It's generally accepted that the inception of temporary staffing occurred during World War II, when women left the home and entered the workforce-primarily America's factories-in droves. Actually, there are many previous examples of "day labor," but companies dedicated to the industry didn't form until the late 1940s. Conventional wisdom says this occurred after the war ended, when many of the women opted to stay in the workforce, though relegated to "fill-in" when someone was ill or on vacation.
This phenomena spawned several firms. In the late 1940s, Kelly and Manpower began supplying contingent white- and blue-collar labor needs, while Robert Half focused on contingent accounting labor needs. These firms responded to a need, and the resources they created provided U.S. corporations and workers with additional flexibility. Though most companies at that time only used temporary staffing as a reaction to need, the industry of temporary staffing was born.
During the 1950s and 1960s, additional players saw the concept working and entered the industry. This was also the time when franchising began to take hold. The main reason staffing firms turned to franchising was to fuel their national expansion. The model played a significant role in the development and success of many staffing companies through the 1970s. The trend, then, reversed itself in the 1980s and 1990s, when corporations decided to buy the franchises back.
Another major change from the 1980s occurred when businesses saw the staffing industry as an opportunity to build the resources into their strategies to improve competitive advantage and reduce cost. Couple that with the phenomenal growth of personal computer technology within U.S. corporations, and it's easy to see why the number of temporary staffing companies doubled in the 1980s. That's also why the industry was one of the defining features of the 1990s economic expansion.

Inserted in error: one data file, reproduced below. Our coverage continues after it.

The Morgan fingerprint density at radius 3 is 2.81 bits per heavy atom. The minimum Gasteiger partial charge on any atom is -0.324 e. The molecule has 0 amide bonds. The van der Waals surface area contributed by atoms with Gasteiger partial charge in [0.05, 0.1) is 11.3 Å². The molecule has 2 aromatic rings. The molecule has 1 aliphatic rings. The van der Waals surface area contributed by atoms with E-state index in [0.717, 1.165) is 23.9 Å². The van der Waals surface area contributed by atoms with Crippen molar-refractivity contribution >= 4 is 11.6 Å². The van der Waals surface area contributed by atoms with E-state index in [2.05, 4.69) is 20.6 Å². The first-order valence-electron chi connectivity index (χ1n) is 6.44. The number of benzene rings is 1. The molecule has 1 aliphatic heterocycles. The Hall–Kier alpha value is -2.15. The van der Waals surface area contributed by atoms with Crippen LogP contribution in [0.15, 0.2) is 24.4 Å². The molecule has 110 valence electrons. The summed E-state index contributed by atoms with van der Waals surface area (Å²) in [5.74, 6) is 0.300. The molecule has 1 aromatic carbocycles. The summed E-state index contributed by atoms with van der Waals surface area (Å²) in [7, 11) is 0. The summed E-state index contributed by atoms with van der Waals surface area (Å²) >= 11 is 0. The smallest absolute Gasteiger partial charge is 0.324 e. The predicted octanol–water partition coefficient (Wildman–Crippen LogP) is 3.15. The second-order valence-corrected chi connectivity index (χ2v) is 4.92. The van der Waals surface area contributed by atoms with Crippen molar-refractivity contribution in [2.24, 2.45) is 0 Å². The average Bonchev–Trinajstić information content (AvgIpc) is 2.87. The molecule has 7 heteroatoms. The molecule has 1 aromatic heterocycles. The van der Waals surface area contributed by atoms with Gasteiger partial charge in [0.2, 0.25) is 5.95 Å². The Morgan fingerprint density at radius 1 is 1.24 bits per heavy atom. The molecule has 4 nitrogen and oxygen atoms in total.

From 1982 through 1998, the number of jobs in the temporary staffing industry rose by 577 percent, or approximately 25 percent of all new jobs created during that time period. Staffing firms responded quickly to fill demands in new areas. Niche services entered the staffing industry in droves, providing IT, engineering, full department outsourcing, independent contracting, nursing, on-call workers, etc. By 2000, 3.6 million workers were placed by the temporary staffing industry.
The industry was hurt when the dot.com and Y2K bubble hit. However, the concept behind staffing firms hasn't changed. After three years of economic turmoil, U.S. companies and institutions still demand a flexible workforce that can instantly react to economic whims and the cyclical nature of business. This labor flexibility is widely regarded as a hallmark of the new economy. Today, corporate America typically uses such workers to meet 12 to 20 percent of its manpower needs, from the mailroom to the CEO.
Recent signs show a recovery is taking hold, indicated by, among other things, the staffing industry. Temporary employment is a reliable leading economic indicator because temporary and contract workers are used across many industries and job categories. When business picks up, corporations rebuild the workforce utilizing temporary or contract workers until they're convinced demand will pick up enough to justify hiring full-timers. Hopefully, the signs are correct.
So, what does the future hold? That's another article altogether. IBI